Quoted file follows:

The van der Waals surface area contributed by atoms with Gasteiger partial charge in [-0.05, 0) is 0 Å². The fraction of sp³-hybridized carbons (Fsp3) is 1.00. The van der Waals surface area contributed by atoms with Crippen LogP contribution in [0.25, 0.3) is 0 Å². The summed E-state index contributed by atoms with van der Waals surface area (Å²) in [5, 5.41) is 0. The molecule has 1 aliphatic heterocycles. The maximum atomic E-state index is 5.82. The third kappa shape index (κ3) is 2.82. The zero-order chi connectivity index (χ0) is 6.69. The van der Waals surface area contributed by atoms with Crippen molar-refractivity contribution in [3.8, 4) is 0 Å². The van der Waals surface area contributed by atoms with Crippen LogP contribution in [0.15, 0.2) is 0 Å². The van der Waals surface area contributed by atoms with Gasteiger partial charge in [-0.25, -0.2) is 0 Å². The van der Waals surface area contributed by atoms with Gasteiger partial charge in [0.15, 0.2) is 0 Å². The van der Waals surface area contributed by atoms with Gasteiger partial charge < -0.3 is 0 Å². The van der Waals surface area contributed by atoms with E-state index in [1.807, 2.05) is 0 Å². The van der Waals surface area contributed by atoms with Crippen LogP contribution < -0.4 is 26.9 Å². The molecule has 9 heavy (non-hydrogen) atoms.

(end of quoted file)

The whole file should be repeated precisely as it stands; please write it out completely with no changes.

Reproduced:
The van der Waals surface area contributed by atoms with Gasteiger partial charge in [-0.05, 0) is 0 Å². The fraction of sp³-hybridized carbons (Fsp3) is 1.00. The van der Waals surface area contributed by atoms with Crippen LogP contribution in [0.25, 0.3) is 0 Å². The summed E-state index contributed by atoms with van der Waals surface area (Å²) in [5, 5.41) is 0. The molecule has 1 aliphatic heterocycles. The maximum atomic E-state index is 5.82. The third kappa shape index (κ3) is 2.82. The zero-order chi connectivity index (χ0) is 6.69. The van der Waals surface area contributed by atoms with Crippen molar-refractivity contribution in [3.8, 4) is 0 Å². The van der Waals surface area contributed by atoms with Crippen LogP contribution in [0.15, 0.2) is 0 Å². The van der Waals surface area contributed by atoms with Gasteiger partial charge in [-0.25, -0.2) is 0 Å². The van der Waals surface area contributed by atoms with Gasteiger partial charge in [0.15, 0.2) is 0 Å². The van der Waals surface area contributed by atoms with Gasteiger partial charge < -0.3 is 0 Å². The van der Waals surface area contributed by atoms with E-state index in [1.807, 2.05) is 0 Å². The van der Waals surface area contributed by atoms with Crippen LogP contribution < -0.4 is 26.9 Å². The molecule has 9 heavy (non-hydrogen) atoms.